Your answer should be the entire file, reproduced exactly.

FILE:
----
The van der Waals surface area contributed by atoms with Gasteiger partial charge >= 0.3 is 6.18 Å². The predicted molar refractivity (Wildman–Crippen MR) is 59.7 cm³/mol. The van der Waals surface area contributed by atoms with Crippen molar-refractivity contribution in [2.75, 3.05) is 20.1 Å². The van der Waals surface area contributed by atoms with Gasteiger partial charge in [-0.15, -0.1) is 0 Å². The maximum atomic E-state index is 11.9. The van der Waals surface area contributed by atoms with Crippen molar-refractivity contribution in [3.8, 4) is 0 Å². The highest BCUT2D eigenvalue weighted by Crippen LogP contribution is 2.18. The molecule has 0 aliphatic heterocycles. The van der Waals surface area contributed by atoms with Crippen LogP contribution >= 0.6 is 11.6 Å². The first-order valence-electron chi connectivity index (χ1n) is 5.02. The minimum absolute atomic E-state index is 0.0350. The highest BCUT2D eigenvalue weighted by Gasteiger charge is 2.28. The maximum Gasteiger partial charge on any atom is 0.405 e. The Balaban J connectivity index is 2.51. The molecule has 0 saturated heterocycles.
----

The van der Waals surface area contributed by atoms with Gasteiger partial charge >= 0.3 is 6.18 Å². The predicted molar refractivity (Wildman–Crippen MR) is 59.7 cm³/mol. The van der Waals surface area contributed by atoms with Crippen molar-refractivity contribution in [2.75, 3.05) is 20.1 Å². The van der Waals surface area contributed by atoms with Gasteiger partial charge in [-0.15, -0.1) is 0 Å². The maximum atomic E-state index is 11.9. The van der Waals surface area contributed by atoms with Crippen molar-refractivity contribution in [3.8, 4) is 0 Å². The highest BCUT2D eigenvalue weighted by Crippen LogP contribution is 2.18. The molecule has 0 aliphatic heterocycles. The van der Waals surface area contributed by atoms with Crippen LogP contribution >= 0.6 is 11.6 Å². The first-order valence-electron chi connectivity index (χ1n) is 5.02. The minimum absolute atomic E-state index is 0.0350. The highest BCUT2D eigenvalue weighted by Gasteiger charge is 2.28. The maximum Gasteiger partial charge on any atom is 0.405 e. The Balaban J connectivity index is 2.51. The molecule has 0 saturated heterocycles.